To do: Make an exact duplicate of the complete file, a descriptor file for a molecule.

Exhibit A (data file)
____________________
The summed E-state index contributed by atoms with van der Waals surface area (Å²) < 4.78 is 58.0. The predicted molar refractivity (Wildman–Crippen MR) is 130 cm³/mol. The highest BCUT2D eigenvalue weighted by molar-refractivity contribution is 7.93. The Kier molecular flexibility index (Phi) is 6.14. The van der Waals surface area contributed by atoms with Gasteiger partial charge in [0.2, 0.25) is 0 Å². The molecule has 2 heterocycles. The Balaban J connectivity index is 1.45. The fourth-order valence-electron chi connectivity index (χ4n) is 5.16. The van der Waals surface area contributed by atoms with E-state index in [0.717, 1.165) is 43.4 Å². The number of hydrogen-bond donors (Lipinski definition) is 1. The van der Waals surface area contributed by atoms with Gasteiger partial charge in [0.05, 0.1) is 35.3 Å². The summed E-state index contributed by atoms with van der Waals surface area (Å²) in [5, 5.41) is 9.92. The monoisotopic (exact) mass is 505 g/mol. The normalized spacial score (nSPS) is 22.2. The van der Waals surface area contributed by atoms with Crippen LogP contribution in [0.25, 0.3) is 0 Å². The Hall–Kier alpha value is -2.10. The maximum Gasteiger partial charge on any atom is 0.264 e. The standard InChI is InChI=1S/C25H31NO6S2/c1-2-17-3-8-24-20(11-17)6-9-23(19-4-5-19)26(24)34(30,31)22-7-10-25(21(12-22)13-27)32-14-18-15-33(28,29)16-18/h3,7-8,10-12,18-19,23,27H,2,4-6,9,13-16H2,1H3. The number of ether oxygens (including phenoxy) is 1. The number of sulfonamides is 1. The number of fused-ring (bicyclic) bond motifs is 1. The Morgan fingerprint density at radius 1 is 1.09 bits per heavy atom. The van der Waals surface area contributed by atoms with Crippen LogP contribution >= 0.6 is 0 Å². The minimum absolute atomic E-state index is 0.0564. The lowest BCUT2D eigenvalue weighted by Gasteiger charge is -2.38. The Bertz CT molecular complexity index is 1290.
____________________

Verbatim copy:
The summed E-state index contributed by atoms with van der Waals surface area (Å²) < 4.78 is 58.0. The predicted molar refractivity (Wildman–Crippen MR) is 130 cm³/mol. The highest BCUT2D eigenvalue weighted by molar-refractivity contribution is 7.93. The Kier molecular flexibility index (Phi) is 6.14. The van der Waals surface area contributed by atoms with Gasteiger partial charge in [0.2, 0.25) is 0 Å². The molecule has 2 heterocycles. The Balaban J connectivity index is 1.45. The fourth-order valence-electron chi connectivity index (χ4n) is 5.16. The van der Waals surface area contributed by atoms with E-state index in [0.717, 1.165) is 43.4 Å². The number of hydrogen-bond donors (Lipinski definition) is 1. The van der Waals surface area contributed by atoms with Gasteiger partial charge in [0.05, 0.1) is 35.3 Å². The summed E-state index contributed by atoms with van der Waals surface area (Å²) in [5, 5.41) is 9.92. The monoisotopic (exact) mass is 505 g/mol. The normalized spacial score (nSPS) is 22.2. The van der Waals surface area contributed by atoms with Crippen LogP contribution in [0.25, 0.3) is 0 Å². The Hall–Kier alpha value is -2.10. The maximum Gasteiger partial charge on any atom is 0.264 e. The standard InChI is InChI=1S/C25H31NO6S2/c1-2-17-3-8-24-20(11-17)6-9-23(19-4-5-19)26(24)34(30,31)22-7-10-25(21(12-22)13-27)32-14-18-15-33(28,29)16-18/h3,7-8,10-12,18-19,23,27H,2,4-6,9,13-16H2,1H3. The number of ether oxygens (including phenoxy) is 1. The number of sulfonamides is 1. The number of fused-ring (bicyclic) bond motifs is 1. The Morgan fingerprint density at radius 1 is 1.09 bits per heavy atom. The van der Waals surface area contributed by atoms with Crippen LogP contribution >= 0.6 is 0 Å². The minimum absolute atomic E-state index is 0.0564. The lowest BCUT2D eigenvalue weighted by Gasteiger charge is -2.38. The Bertz CT molecular complexity index is 1290.